This is what Brian Tolle had to say about the landscape I don't know if people are anticipating how much this thing is going to change over the course of the year. All these plants that we're talking about importing from Ireland are indigenous species, there's nothing hybrid. Beautiful things will happen in the landscape in the spring and summer when wildflowers come up. There are also weeds and thistles included in there as well. People will find logical ways to move through the potato furrows; they're going to make paths. We're going to have to adjust to the conditions as the environment, as the culture, as the population comes into it.
Missing Irish apple trees
There has also been suggestions that the memorial be used to help find some of the remaining missing apple trees from the first national collection of apple trees in Ireland. The latest national collection is due to the work of an American lady, Mrs. Anita Hayes, of the Irish Seed Savers now living in Ireland. Her work is based on a 1940's Irish apple collection and most of the lost old Irish Apple tree varieties have been found. However there were many more species never recorded in the original collection and it is hoped to be able to help Anita Hayes save a few more.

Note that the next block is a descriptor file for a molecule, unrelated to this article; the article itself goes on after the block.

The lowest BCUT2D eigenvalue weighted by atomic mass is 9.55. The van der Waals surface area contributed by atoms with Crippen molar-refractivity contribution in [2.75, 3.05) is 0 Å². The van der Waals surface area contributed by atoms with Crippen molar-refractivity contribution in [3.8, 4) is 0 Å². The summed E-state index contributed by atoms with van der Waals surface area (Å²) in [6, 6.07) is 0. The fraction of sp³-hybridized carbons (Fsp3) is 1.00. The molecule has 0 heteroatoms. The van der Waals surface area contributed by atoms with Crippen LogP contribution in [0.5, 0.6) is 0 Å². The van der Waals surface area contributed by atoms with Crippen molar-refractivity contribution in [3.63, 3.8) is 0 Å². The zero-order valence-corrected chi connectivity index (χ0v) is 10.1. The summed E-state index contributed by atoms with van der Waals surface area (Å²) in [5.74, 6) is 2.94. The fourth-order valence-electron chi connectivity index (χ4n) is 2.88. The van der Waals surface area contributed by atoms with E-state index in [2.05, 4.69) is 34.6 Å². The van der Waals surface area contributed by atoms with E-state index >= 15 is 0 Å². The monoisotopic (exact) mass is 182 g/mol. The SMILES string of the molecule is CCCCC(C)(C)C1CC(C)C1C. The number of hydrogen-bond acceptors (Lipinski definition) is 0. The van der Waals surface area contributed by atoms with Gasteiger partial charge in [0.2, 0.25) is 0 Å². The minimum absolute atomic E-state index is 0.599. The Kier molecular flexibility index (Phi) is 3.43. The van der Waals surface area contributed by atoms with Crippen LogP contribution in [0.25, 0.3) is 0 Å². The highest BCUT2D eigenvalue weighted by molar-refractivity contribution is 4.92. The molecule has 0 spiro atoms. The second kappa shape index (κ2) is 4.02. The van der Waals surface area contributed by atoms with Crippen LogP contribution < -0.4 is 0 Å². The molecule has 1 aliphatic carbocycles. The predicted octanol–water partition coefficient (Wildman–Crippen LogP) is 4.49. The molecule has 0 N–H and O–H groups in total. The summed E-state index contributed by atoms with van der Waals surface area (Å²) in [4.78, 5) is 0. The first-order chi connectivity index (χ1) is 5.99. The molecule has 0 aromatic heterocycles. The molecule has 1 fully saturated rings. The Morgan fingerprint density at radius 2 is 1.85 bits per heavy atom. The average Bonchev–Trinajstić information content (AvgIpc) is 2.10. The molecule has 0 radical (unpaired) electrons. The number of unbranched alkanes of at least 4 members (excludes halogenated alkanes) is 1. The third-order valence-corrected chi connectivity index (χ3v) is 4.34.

Hunger and Biodiversity go hand in hand, every species lost is another species gone forever from the pharmacopoeia and food store of this planet. Hunger and Famine are linked to species as much to politics and greed are linked to starvation. Much cannot be done about the latter but something can be done to help save species from extinction.
In the 19th century some Irish immigrants to the USA, (it is said) placed the bud of an apple tree inside a potato, and sealed it in with a plug, when they arrived in the USA, the bud was grafted to an American Apple and it has been said that some still survive in Boston and New Jersey.